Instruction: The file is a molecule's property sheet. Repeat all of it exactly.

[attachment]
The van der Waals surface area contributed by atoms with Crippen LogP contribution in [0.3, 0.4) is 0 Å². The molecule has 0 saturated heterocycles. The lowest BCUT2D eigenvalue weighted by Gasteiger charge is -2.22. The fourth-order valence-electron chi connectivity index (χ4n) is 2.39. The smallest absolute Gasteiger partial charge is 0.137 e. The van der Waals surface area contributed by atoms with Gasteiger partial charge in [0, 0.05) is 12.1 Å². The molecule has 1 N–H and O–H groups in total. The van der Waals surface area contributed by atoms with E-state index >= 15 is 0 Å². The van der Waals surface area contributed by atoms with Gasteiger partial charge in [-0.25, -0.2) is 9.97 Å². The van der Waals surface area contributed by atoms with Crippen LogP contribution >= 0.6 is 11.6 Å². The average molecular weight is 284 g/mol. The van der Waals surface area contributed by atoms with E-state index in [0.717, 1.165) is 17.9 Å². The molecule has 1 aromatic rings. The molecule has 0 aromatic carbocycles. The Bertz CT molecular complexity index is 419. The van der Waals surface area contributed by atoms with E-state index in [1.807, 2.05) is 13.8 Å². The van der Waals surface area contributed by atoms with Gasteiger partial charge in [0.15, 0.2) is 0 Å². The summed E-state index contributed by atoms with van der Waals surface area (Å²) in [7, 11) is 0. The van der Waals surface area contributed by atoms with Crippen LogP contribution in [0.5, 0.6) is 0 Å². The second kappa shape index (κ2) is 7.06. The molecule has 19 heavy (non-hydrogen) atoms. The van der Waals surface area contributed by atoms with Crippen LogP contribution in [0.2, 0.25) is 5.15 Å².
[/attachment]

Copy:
The van der Waals surface area contributed by atoms with Crippen LogP contribution in [0.3, 0.4) is 0 Å². The molecule has 0 saturated heterocycles. The lowest BCUT2D eigenvalue weighted by Gasteiger charge is -2.22. The fourth-order valence-electron chi connectivity index (χ4n) is 2.39. The smallest absolute Gasteiger partial charge is 0.137 e. The van der Waals surface area contributed by atoms with Gasteiger partial charge in [0, 0.05) is 12.1 Å². The molecule has 1 N–H and O–H groups in total. The van der Waals surface area contributed by atoms with E-state index >= 15 is 0 Å². The van der Waals surface area contributed by atoms with Gasteiger partial charge in [-0.25, -0.2) is 9.97 Å². The van der Waals surface area contributed by atoms with Crippen LogP contribution >= 0.6 is 11.6 Å². The average molecular weight is 284 g/mol. The van der Waals surface area contributed by atoms with E-state index in [0.717, 1.165) is 17.9 Å². The molecule has 1 aromatic rings. The molecule has 0 aromatic carbocycles. The Bertz CT molecular complexity index is 419. The van der Waals surface area contributed by atoms with E-state index in [1.807, 2.05) is 13.8 Å². The van der Waals surface area contributed by atoms with Gasteiger partial charge in [0.15, 0.2) is 0 Å². The summed E-state index contributed by atoms with van der Waals surface area (Å²) in [7, 11) is 0. The van der Waals surface area contributed by atoms with Crippen LogP contribution in [0.5, 0.6) is 0 Å². The second kappa shape index (κ2) is 7.06. The molecule has 19 heavy (non-hydrogen) atoms. The van der Waals surface area contributed by atoms with Crippen LogP contribution in [0.2, 0.25) is 5.15 Å².